Radosław Sikorski, Minister of Foreign Affairs in Donald Tusk’s cabinet between 2007 and 2014 concluded today in an interview with the Polish online weekly “Kultura Liberalna”, that United States has a weak position on the restitution issue. “All claims of US citizens had been satisfied back in the ’60s. The agreement (between Poland and the USA), which was then signed, states clearly, that from now on all claims of US citizens should be directed to the Department of State” – Sikorski said.
Sikorski is absolutely right. The Article 4 of the agreement stipulates: After the entry into force of this Agreement the Government of the United States will neither present to the Government of Poland nor espouse claims of nationals of the United States against the Government of Poland to which reference is made in Article I of this Agreement. In the event that such claims are presented directly by nationals of the United States to the Government of Poland, the Government of Poland will refer them to the Government of the United States.
Sikorski stressed also: “When US diplomats started raising this issue again (of restitution), I said publicly that if the United States wanted to do something for Polish Jews, then the years 1943-1944 were the right moment for it, when a significant part of them was still alive and when Poland, via Jan Karski, begged for it. Today, these interventions are somewhat belated.”
Mr. Sikorski is right again, but with a small exception: the United States could hinder Nazi German-made extermination of Jews, Poles and other Slavic nations significantly earlier, in 1939, when after Nazi Germany’s invasion of Poland in September 1939, IBM New York established a new Polish subsidiary — Watson Business Machines (Edwin Black, “IBM and the Holocaust: The Strategic Alliance between Nazi Germany and America’s Most Powerful Corporation”, 2002):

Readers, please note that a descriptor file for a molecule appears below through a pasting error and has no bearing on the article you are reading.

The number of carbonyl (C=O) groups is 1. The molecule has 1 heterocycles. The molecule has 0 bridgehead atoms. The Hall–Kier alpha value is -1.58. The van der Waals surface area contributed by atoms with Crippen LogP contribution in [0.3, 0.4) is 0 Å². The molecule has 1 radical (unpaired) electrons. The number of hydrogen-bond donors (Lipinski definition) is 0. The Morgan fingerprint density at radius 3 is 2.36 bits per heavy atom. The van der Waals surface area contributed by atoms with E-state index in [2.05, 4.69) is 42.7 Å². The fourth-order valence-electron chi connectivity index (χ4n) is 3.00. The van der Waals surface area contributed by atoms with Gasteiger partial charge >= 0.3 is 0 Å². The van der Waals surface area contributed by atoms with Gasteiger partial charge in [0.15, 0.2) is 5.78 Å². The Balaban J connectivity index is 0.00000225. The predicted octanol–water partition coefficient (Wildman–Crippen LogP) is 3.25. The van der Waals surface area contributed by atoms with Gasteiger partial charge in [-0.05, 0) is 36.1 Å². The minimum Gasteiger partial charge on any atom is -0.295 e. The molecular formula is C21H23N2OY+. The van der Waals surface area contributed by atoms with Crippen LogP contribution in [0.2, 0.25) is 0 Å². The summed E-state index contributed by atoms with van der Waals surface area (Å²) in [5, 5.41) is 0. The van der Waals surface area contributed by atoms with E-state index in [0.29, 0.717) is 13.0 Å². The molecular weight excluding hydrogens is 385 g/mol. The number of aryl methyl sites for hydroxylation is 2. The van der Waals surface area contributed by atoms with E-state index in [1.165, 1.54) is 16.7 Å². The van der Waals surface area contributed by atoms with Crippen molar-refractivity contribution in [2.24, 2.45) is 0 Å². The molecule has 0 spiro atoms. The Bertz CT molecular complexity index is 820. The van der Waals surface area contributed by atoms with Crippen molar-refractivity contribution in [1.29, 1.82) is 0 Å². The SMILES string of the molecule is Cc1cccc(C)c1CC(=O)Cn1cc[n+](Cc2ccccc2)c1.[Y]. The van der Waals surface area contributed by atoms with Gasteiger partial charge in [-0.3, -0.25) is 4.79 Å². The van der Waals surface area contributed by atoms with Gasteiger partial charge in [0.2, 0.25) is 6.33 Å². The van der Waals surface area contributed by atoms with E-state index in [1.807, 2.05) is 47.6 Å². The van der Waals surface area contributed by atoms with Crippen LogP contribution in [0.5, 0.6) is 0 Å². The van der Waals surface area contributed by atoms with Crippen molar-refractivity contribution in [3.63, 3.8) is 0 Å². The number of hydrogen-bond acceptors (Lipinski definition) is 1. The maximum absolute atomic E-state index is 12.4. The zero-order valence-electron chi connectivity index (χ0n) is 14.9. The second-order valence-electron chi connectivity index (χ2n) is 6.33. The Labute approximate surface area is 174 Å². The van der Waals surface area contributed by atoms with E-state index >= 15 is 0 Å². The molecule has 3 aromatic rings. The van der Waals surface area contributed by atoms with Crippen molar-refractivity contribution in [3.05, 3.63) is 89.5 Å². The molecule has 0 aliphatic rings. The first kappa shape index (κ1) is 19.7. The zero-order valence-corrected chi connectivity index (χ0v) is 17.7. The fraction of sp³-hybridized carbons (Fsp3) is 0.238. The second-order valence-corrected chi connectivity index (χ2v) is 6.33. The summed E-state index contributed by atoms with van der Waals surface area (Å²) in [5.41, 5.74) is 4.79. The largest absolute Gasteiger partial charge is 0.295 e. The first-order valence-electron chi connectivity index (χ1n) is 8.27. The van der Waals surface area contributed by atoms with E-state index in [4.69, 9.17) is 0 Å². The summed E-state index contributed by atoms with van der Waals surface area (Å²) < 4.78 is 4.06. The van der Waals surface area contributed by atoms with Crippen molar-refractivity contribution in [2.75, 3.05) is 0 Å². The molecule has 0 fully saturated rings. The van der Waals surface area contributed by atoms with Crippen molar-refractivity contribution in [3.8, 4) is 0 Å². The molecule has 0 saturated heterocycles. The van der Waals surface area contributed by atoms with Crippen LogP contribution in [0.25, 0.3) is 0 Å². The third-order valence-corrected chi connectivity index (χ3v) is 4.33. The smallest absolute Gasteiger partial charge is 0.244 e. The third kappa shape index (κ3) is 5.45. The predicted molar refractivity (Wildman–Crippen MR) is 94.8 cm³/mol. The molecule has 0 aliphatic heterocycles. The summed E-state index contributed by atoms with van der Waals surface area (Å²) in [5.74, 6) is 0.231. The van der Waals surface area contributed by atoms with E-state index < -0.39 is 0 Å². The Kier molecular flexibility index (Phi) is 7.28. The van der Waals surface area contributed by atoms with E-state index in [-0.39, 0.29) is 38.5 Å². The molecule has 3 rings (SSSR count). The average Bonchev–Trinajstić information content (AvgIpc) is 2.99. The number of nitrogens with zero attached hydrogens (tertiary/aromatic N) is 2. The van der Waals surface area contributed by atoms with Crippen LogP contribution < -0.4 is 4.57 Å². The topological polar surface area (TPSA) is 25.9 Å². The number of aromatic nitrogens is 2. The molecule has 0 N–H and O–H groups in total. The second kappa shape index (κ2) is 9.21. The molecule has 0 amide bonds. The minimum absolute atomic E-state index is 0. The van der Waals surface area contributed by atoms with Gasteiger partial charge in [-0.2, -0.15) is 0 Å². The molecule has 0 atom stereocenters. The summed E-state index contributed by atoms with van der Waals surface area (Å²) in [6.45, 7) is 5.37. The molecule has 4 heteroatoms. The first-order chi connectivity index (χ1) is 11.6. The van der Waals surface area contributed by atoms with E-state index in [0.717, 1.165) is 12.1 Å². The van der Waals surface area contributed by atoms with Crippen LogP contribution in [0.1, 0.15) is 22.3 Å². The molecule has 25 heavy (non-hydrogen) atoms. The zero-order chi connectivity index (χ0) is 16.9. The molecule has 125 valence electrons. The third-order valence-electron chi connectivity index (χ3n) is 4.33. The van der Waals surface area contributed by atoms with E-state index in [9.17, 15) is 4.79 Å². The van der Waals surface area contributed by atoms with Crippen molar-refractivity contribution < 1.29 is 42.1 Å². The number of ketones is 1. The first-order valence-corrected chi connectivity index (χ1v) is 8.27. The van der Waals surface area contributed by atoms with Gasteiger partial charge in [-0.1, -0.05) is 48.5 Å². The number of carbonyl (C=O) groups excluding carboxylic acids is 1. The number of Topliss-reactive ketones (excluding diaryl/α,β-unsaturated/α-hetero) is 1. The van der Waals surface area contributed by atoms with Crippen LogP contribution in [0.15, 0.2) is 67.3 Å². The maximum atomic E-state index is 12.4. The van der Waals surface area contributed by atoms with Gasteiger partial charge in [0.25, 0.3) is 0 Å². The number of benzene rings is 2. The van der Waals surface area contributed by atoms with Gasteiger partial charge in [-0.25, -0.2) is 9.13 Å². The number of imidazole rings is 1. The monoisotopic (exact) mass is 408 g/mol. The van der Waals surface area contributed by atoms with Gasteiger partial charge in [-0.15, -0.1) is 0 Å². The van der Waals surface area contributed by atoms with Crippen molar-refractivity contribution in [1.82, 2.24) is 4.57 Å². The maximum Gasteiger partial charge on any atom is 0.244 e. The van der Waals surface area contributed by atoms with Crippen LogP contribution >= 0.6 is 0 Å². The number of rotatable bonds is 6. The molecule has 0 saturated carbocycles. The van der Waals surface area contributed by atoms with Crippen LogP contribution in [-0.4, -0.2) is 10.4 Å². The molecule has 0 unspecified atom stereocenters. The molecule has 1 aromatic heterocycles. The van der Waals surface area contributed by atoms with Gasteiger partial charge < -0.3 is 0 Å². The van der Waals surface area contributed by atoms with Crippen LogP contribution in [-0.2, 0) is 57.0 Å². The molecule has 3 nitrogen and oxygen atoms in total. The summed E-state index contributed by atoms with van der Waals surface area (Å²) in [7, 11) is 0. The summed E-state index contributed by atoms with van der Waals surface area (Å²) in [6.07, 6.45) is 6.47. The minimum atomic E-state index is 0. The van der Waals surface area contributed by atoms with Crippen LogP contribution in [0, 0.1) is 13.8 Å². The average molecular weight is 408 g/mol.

“According to Black, The new subsidiary was completely separate from IBM Germany’s Dehomag and was directly controlled by IBM’s headquarters in New York. Its sole purpose, Black claims, was to service the Nazi occupation of Poland, including the categorization of victims transported to Auschwitz.
In the new edition, Black relates the recollections of Leon Krzemieniecki, a forced laborer for the Polish railway office in Krakow during the war. Krzemieniecki remembers fifteen machines in the railway office, each staffed by a female employee who tabulated information through these IBM machines. Three German officials supervised the operation. The collected information was then shipped off in secrecy to an undisclosed location. According to Black, Krzemieniecki now realizes that the office he worked in was used to coordinate the extermination of Jews and other victims at nearby Auschwitz. The machines, according to Krzemieniecki, bore the seal “Watson Business Machines” written in English.” (Michael J. Bazyler Amber L. Fitzgerald, “Trading With The Enemy: Holocaust Restitution, the United States Government, and American Industry”, Brooklyn Journal of International Law, Volume 28, Issue 3).